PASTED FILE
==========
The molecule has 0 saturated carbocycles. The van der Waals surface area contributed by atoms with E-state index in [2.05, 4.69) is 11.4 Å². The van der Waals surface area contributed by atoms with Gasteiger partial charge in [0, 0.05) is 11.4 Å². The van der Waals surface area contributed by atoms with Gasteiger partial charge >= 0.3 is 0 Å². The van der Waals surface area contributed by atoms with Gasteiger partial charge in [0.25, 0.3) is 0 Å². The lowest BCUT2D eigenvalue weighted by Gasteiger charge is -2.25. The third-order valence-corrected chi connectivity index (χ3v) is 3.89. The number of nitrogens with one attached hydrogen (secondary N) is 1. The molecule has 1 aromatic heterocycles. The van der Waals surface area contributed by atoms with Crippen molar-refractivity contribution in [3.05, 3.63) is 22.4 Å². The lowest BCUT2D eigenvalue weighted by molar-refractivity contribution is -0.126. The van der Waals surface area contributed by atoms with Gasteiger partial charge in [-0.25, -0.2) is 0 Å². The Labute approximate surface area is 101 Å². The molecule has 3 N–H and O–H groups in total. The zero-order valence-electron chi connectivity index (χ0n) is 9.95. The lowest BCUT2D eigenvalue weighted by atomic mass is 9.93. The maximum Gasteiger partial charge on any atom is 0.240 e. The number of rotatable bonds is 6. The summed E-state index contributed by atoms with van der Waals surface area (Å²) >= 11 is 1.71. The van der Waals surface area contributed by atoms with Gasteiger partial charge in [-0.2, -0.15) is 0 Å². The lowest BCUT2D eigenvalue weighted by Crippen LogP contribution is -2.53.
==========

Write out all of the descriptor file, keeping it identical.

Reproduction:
The molecule has 0 saturated carbocycles. The van der Waals surface area contributed by atoms with E-state index in [2.05, 4.69) is 11.4 Å². The van der Waals surface area contributed by atoms with Gasteiger partial charge in [0, 0.05) is 11.4 Å². The van der Waals surface area contributed by atoms with Gasteiger partial charge >= 0.3 is 0 Å². The van der Waals surface area contributed by atoms with Gasteiger partial charge in [0.25, 0.3) is 0 Å². The lowest BCUT2D eigenvalue weighted by Gasteiger charge is -2.25. The third-order valence-corrected chi connectivity index (χ3v) is 3.89. The number of nitrogens with one attached hydrogen (secondary N) is 1. The molecule has 1 aromatic heterocycles. The van der Waals surface area contributed by atoms with Crippen molar-refractivity contribution in [3.05, 3.63) is 22.4 Å². The lowest BCUT2D eigenvalue weighted by molar-refractivity contribution is -0.126. The van der Waals surface area contributed by atoms with Gasteiger partial charge in [-0.25, -0.2) is 0 Å². The Labute approximate surface area is 101 Å². The molecule has 3 N–H and O–H groups in total. The zero-order valence-electron chi connectivity index (χ0n) is 9.95. The lowest BCUT2D eigenvalue weighted by atomic mass is 9.93. The maximum Gasteiger partial charge on any atom is 0.240 e. The number of rotatable bonds is 6. The summed E-state index contributed by atoms with van der Waals surface area (Å²) >= 11 is 1.71. The van der Waals surface area contributed by atoms with Gasteiger partial charge in [-0.2, -0.15) is 0 Å². The lowest BCUT2D eigenvalue weighted by Crippen LogP contribution is -2.53.